Growing up in Louisiana, I’ve had my fair share of wild game and seafood. Sure, crawfish, oysters and deer might sound strange to some, but they’re pretty typical around these parts. In fact, sometimes even the most delectable of southern meals can feel, dare I say, boring.
I love food, and I love finding new favorites. I rarely deviate from my go-to standards, but I truly do enjoy finding amazing, unique eats.
One of my favorite entrees is quickly becoming Highland Table’s (3030 Creswell Ave., Shreveport) mac and cheese. While it may just sound like another cheesy pasta dish, the penne is served smothered in a creamy cheese sauce with different options: grilled chicken and broccoli; southwest style with taco beef, tomatoes, avocado and sour cream; loaded with ham, bacon, sour cream and chives; or blackened chicken with sun dried tomatoes and spinach.
From $6-$9, this is a true meal in itself and should be treated that way. Zesty, flavorful and mouthwatering, I 100 percent recommend trying the blackened chicken version.
Now do I have your tastebuds talking?
Here’s a look at 10 of Shreveport-Bossier City’s most unique dishes and what myself and locals have to say about why we love them:
Lengua (cow tongue)
Taqueria La Michoacana
Located: 2905 Youree Drive, Shreveport
Open up and say “ahhhh.” Cow tongue, or lengua, is prepared either fresh or frozen. At La Michoacana, tongue is prepared in three dishes: tacos, burritos or tortas.
“It’s our favorite of their tacos,” said Noma Fowler-Sandlin, of Shreveport, who is also the executive director of the Shreveport Farmers’ Market. She describes the meat as tender, tasty and authentic.
“Most people can’t tell it’s from roast beef if they don’t know,” she said.
She said she makes it at home but prefers to eat the lengua from La Michoacana.
“It’s a really economical cut because there’s a lot of meat to it, but most don’t want to deal with it because of how you have to handle it,” she said. “You have to cook it slowly, and pull the skin, with all its taste buds, off. People don’t always have the stomach to deal with it because it looks like what it is, a tongue.”
Abby Singers Bistro at Robinson Film Center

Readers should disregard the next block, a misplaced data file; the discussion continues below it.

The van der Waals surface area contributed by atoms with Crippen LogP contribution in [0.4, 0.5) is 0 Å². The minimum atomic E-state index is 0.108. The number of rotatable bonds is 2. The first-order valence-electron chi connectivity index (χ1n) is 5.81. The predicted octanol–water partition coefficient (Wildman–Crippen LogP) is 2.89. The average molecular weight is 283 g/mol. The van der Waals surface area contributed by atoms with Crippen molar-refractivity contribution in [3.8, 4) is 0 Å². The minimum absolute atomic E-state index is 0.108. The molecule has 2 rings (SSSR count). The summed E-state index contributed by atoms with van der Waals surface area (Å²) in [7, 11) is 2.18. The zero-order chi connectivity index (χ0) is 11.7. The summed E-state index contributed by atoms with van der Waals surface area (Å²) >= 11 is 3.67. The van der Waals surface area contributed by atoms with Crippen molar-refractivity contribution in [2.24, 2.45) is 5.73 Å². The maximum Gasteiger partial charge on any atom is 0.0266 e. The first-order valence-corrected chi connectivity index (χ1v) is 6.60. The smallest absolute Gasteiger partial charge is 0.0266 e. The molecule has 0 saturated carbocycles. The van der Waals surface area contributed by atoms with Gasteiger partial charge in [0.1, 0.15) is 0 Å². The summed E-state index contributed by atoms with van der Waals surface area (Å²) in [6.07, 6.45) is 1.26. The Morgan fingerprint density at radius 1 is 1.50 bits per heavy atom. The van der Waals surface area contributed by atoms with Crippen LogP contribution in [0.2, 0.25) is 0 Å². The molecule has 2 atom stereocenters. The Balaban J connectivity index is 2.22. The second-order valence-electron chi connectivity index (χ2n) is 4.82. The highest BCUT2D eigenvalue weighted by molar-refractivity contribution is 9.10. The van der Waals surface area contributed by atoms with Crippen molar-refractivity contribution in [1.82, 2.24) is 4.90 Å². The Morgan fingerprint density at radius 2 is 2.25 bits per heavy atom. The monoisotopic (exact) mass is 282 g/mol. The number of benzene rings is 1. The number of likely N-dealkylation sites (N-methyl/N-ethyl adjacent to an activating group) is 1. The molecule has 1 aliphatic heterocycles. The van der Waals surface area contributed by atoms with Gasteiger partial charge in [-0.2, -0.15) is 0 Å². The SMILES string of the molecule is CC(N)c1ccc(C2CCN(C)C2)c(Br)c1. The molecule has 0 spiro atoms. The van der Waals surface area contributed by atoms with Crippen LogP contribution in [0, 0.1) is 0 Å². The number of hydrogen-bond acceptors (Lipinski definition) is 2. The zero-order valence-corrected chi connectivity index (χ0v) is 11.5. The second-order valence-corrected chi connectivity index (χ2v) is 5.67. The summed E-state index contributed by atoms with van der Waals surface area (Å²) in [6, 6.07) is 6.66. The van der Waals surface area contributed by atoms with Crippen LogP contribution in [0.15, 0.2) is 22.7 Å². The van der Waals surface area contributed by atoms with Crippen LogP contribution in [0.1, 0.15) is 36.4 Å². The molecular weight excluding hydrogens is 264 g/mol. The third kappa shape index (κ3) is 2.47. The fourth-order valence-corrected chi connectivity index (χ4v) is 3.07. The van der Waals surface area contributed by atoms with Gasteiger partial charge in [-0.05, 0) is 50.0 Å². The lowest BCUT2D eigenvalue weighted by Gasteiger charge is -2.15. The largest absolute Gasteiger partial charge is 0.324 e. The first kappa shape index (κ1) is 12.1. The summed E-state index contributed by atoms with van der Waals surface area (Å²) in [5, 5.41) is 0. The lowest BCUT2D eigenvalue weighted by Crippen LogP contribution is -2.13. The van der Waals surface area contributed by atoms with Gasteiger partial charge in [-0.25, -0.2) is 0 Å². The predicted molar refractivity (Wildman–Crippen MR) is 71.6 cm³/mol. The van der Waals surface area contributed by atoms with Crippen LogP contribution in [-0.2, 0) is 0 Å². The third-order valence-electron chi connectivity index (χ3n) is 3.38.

Located: 617 Texas St., Shreveport
Quack! This appetizer is served during dinner (5-9 Tuesday-Thursday, 5-10 Friday-Saturday) and consists of braised duck in a chipotle and adobo sauce with caramelized onion, sage, cilantro and goat cheese. All of this is served on crunchy and flavorful wonton chips.
“I always recommend the duck nachos to people,” said Kate Hesson, of Shreveport, owner of Zombee Candle and The Sleepy Hollow in Highland. “It sounds weird, which is great. And they are truly delicious.”
Sabores Dominican Restaurant
Located: 3325 Industrial Drive, Bossier City
Traditionally served with pork cracklings, mofongo is a fried plantain-based dish typically made with broth, garlic and olive oil. It’s a traditional Caribbean meal served with fried meat or chicken.
“I’ve had plantains a few ways, but I don’t think I’d had mofongo before,” said Sarah Lakey, of Shreveport. “(Sabores) preparation reminds me of a tater-tot like consistency, but the plantain is shaped into a dish (almost about the size of a shot glass). There’s a garlic, buttery sauce served with it, which is really a lot of the taste.”
“Plantains were a new experience for me, said Cynthia Addison of Bossier City. “Very unique flavor and consistency. There is a crispy texture with a savory flavor. At first taste, it was a bit overwhelming but with each bite the combination is scrumptious.”
Located: 6607 Line Ave., Shreveport
Before you start to ask too many questions, no, monkey brain isn’t actually on the menu. But it’s definitely a sushi that will have you questioning your primal instinct.
“I get it almost every time I go to Sushi Gen,” said Felicia Jessup, of Shreveport. “It’s made of avocado that is deep fried in tempura and stuffed with crab and spicy tuna. It is really delicious.”